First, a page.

The other day, I yelled at Josie. Really yelled.
She has asthma, and so she tends to have a serious, multiday bout of wheezing every couple of months. I hate these times. She gasps for breath, and her eyes get glassy. But I trust our asthma and allergy doc, and I think she’s getting the right drugs, and I know that if we took her to the emergency room she’d only get the exact same treatment she gets at home — except with an added gloss of white-coat stress, tedium and other kids’ germs. So I try to stay sanguine.
Still, when Josie is sick I’m stressed. And like Kimora Lee Simmons, I can go off like a howitzer at any second.
The situation was this: We were late for a birthday party. (Neither rain nor sleet nor snow nor labored breathing will keep us from our appointed cupcakes.) I was trying to get Josie to use an inhaler instead of the nebulizer machine. The inhaler takes seconds; the nebulizer would add another 10 minutes to our departure time. Josie hates the inhaler; I think the sudden whoosh of medicine scares her. And the very sight of the inhaler gives her performance anxiety, because she’s still unsure about the difference between “breathe in” and “breathe out.” (Note: This may be the one time a parent really wants her child to inhale.) She wanted to please me by using it. But she didn’t want to use it. She’d put it to her lips, then spit and sob. “I don’t want to! It tastes bad! I can’t! I don’t want to use the inhaler! I can’t!”
This is how Josie always responds to something that scares her. For instance, when Jonathan was teaching her to jump into the pool, she stood on the edge and sobbed. I urged her to forget it, to try again later, to ease up on herself… but no, she insisted on standing there, sobbing, “I can’t!” all the while. Her need to make a leap and her desire to make her dad proud of her were at war with her own fear. At last, she jumped into the cool, blue water, landing in Jonathan’s arms. She came up beaming.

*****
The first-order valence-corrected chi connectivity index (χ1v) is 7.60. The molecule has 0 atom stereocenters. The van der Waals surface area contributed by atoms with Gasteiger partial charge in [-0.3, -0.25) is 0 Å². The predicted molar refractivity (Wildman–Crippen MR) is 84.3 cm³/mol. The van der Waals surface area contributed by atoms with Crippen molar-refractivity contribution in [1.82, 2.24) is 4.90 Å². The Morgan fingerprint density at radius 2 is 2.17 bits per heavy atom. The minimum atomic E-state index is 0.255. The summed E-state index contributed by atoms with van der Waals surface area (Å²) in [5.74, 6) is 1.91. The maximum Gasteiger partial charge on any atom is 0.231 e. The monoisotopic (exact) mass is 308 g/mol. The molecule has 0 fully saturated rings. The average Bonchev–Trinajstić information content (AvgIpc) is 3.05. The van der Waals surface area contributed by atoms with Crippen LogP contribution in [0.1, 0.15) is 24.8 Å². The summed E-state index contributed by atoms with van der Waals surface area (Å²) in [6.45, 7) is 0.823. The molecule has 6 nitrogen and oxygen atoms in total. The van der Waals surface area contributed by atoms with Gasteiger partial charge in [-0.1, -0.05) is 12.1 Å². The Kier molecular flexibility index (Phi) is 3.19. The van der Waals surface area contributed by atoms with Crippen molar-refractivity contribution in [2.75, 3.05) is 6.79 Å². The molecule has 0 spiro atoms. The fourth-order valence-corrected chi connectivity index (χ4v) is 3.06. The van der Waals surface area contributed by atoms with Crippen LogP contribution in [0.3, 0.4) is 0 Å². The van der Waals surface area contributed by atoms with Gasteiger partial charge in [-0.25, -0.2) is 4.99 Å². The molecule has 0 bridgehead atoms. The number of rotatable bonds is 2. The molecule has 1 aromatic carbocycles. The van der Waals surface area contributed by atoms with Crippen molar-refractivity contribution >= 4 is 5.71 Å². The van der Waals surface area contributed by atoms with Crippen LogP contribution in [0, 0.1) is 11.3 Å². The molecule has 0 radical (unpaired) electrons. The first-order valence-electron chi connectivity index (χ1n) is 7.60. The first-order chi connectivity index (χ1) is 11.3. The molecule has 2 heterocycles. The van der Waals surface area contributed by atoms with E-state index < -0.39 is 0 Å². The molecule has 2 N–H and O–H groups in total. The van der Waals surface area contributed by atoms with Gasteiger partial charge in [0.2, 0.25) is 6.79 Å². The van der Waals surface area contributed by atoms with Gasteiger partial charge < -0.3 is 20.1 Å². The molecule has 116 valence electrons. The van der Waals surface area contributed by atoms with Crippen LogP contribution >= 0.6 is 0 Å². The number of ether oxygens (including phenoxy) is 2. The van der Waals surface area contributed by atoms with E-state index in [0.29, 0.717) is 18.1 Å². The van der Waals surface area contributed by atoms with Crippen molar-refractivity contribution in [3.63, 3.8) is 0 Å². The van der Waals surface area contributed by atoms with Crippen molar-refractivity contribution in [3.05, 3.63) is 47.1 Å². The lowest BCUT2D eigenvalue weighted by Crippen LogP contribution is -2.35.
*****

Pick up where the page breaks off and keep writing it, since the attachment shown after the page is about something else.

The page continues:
But I wasn’t thinking about the pool as Josie whined and sobbed and changed her mind repeatedly about the inhaler. Meanwhile, we could have had an entire nebulizer treatment and been well on our way to cupcakeville. Finally I screamed at her: “I don’t care whether you use the inhaler or the nebulizer! But pick one! Stop saying you’ll do something if you won’t! You’re acting like a baby!”
As I was shrieking like a harpy, the phone rang. Jonathan answered it, then wordlessly handed me the receiver. It was my dear friend Daryl-Lynn. She’d heard my tirade. “Take some deep, cleansing breaths,” she ordered. “Are you okay, honey?”
Well, no. I was mortified. She’d heard me screeching like an aging B-movie actress in a Lifetime movie-of-the-week: “Bad Mother: The Marjorie Ingall Story.” What the hell was I thinking, hollering at a sick kid? Especially knowing, as I did, that behind the sick kid’s behavior was a desire for my praise?
Daryl listened and did not pass judgment. “Parenting can be so hard,” she said soothingly. Aaah! What you’d say to the crazy lady smacking her kid in the frozen foods section! But should I have been surprised that she was talking to me slowly and with extra articulation, like she was Mr. Rogers and I was Henrietta Pussycat? This was the second time she’d seen me berate Josie! (She’d recently heard me bark at her for having a tantrum in a restaurant.) How horrid a parent did she think I was? What if she thought I went thermonuclear all the time!?